Warehouses and Stores
As a creator, Bodega strives to empower you. Most of the digital content systems that currently exist have you give your content to a publisher then controls where it can be delivered on your behalf. Unfortunately, this usually means that when you upload something to a specific online store, that becomes the only place people can get it from.
This is actually a fairly odd result if we compare it to how things works in the atom-based economy. Out in the physical world, people make things and they tend to pass it through a wholesaler to distributes it to multiple retailers. Rarely is the creator tied into any sort of exclusivity with the wholesaler, and retailers tend to have choices in their wholesale partner. Today's online content systems work a lot more like Walmart: warehouser, retailer and often looking for exclusivity. Walmart's model is good for Walmart, but often not so much for others.
With Bodega, there are no exclusivities, no accidental platform lock-in. You put your content in a digital warehouse where it sits with all the other things people have added to it. The warehouse is run by the server and its job is to orchestrate between creators and distributors. When you add content to the warehouse, a process we refer to as publishing, it becomes available for stores to display. The warehouse itself, however, is not the store itself.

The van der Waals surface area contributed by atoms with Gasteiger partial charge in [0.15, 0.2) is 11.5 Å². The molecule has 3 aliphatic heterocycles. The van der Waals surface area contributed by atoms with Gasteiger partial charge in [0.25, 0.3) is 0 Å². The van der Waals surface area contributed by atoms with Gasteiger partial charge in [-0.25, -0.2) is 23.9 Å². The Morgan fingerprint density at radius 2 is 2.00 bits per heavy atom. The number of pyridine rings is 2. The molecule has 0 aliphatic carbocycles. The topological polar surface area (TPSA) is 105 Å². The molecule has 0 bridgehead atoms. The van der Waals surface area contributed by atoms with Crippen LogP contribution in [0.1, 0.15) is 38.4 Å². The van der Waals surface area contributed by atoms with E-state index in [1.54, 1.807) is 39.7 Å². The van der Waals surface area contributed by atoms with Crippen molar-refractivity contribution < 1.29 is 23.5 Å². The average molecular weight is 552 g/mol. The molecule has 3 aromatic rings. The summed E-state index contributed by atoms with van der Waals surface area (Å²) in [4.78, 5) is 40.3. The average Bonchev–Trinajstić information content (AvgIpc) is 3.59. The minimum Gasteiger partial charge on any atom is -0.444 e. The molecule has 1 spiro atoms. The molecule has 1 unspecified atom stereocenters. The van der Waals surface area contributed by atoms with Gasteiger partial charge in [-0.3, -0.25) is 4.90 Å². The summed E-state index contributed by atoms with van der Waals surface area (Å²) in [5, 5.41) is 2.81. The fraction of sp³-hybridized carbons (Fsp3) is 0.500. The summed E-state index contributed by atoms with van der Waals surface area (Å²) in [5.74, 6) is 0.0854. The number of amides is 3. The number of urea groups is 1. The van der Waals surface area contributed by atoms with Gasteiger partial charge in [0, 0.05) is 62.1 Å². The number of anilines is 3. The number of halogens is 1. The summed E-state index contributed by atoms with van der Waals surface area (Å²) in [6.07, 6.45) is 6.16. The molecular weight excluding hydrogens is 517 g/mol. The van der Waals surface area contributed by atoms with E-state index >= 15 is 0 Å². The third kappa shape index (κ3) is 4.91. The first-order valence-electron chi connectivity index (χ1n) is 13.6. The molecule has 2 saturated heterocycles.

What this means in practice is that you can publish your content in one place and multiple stores may choose to carry it. (Or not .. it is up to the store owner, but more on that in the next blog entry.) You may even choose to open a store for your own content. Consider the following scenarios:
Let's imagine a fellow named Joe. Joe writes technical books covering software he knows quite well. He'd like to publish his work, but his choices are limited. He can put it on RainForest, the giant bookseller website, and let them take a large portion of the profit. This doesn't seem very fair because most of the people who want Joe's books know about them because Joe promotes his work into the relevant communities. RainForest is just a transaction provider at this point, but making money as if they were a retailer. So instead Joe puts his books into a Bodega warehouse and then opens a Bodega store on his website. Without having to handle transactions, downloads or anything like that, Joe is now selling his books and keeping nearly the entire sales price. That itself may be good enough, but then the real magic happens: Make·Play·Live's store which can be accessed on Plasma Active devices, includes Joe's books. Joe may have no idea what Make·Play·Live or Plasma Active is, but his books have found another outlet. Joe may decide to co-promote some books from his fellow authors, and selects some of them to show up in his store on his website as well; Joe makes a small commission on those sales as well .. but more on that in the next blog entry.